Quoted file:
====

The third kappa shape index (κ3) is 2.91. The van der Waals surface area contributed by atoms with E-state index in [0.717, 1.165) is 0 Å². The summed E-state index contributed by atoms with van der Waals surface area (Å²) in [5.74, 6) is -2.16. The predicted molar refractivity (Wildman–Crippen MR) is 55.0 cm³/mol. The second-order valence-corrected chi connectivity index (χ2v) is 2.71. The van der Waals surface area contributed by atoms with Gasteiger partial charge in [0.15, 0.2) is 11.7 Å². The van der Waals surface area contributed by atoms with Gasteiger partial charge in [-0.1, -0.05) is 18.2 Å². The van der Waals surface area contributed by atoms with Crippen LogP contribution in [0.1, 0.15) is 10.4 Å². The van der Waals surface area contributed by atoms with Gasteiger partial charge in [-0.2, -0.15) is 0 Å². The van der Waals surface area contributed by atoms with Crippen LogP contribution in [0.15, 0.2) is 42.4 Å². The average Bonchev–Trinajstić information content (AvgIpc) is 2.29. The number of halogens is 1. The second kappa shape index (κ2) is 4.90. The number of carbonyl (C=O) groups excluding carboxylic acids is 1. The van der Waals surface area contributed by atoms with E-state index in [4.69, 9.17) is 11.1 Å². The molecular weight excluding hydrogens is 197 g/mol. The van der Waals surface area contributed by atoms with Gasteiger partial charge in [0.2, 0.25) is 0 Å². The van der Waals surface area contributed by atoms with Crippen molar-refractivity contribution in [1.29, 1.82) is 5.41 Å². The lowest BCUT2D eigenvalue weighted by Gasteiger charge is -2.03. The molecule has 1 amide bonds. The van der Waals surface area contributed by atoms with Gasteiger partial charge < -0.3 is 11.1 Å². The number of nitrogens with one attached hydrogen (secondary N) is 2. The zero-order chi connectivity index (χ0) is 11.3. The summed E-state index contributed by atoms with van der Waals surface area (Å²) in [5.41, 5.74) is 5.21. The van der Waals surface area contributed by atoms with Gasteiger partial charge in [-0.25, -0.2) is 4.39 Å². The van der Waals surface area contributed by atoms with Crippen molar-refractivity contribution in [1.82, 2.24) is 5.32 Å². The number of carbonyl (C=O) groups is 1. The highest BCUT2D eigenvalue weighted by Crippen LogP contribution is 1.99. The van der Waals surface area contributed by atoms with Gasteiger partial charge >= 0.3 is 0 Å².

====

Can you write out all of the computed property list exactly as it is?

The third kappa shape index (κ3) is 2.91. The van der Waals surface area contributed by atoms with E-state index in [0.717, 1.165) is 0 Å². The summed E-state index contributed by atoms with van der Waals surface area (Å²) in [5.74, 6) is -2.16. The predicted molar refractivity (Wildman–Crippen MR) is 55.0 cm³/mol. The second-order valence-corrected chi connectivity index (χ2v) is 2.71. The van der Waals surface area contributed by atoms with Gasteiger partial charge in [0.15, 0.2) is 11.7 Å². The van der Waals surface area contributed by atoms with Gasteiger partial charge in [-0.1, -0.05) is 18.2 Å². The van der Waals surface area contributed by atoms with Crippen LogP contribution in [0.1, 0.15) is 10.4 Å². The van der Waals surface area contributed by atoms with Gasteiger partial charge in [-0.2, -0.15) is 0 Å². The van der Waals surface area contributed by atoms with Crippen LogP contribution in [0.15, 0.2) is 42.4 Å². The average Bonchev–Trinajstić information content (AvgIpc) is 2.29. The number of halogens is 1. The second kappa shape index (κ2) is 4.90. The number of carbonyl (C=O) groups excluding carboxylic acids is 1. The van der Waals surface area contributed by atoms with E-state index in [4.69, 9.17) is 11.1 Å². The molecular weight excluding hydrogens is 197 g/mol. The van der Waals surface area contributed by atoms with Gasteiger partial charge in [0.2, 0.25) is 0 Å². The van der Waals surface area contributed by atoms with Crippen molar-refractivity contribution in [1.29, 1.82) is 5.41 Å². The lowest BCUT2D eigenvalue weighted by Gasteiger charge is -2.03. The molecule has 1 amide bonds. The van der Waals surface area contributed by atoms with Gasteiger partial charge < -0.3 is 11.1 Å². The number of nitrogens with one attached hydrogen (secondary N) is 2. The zero-order chi connectivity index (χ0) is 11.3. The summed E-state index contributed by atoms with van der Waals surface area (Å²) in [5.41, 5.74) is 5.21. The van der Waals surface area contributed by atoms with Gasteiger partial charge in [-0.25, -0.2) is 4.39 Å². The van der Waals surface area contributed by atoms with Crippen molar-refractivity contribution in [1.82, 2.24) is 5.32 Å². The number of carbonyl (C=O) groups is 1. The highest BCUT2D eigenvalue weighted by Crippen LogP contribution is 1.99. The van der Waals surface area contributed by atoms with Gasteiger partial charge >= 0.3 is 0 Å².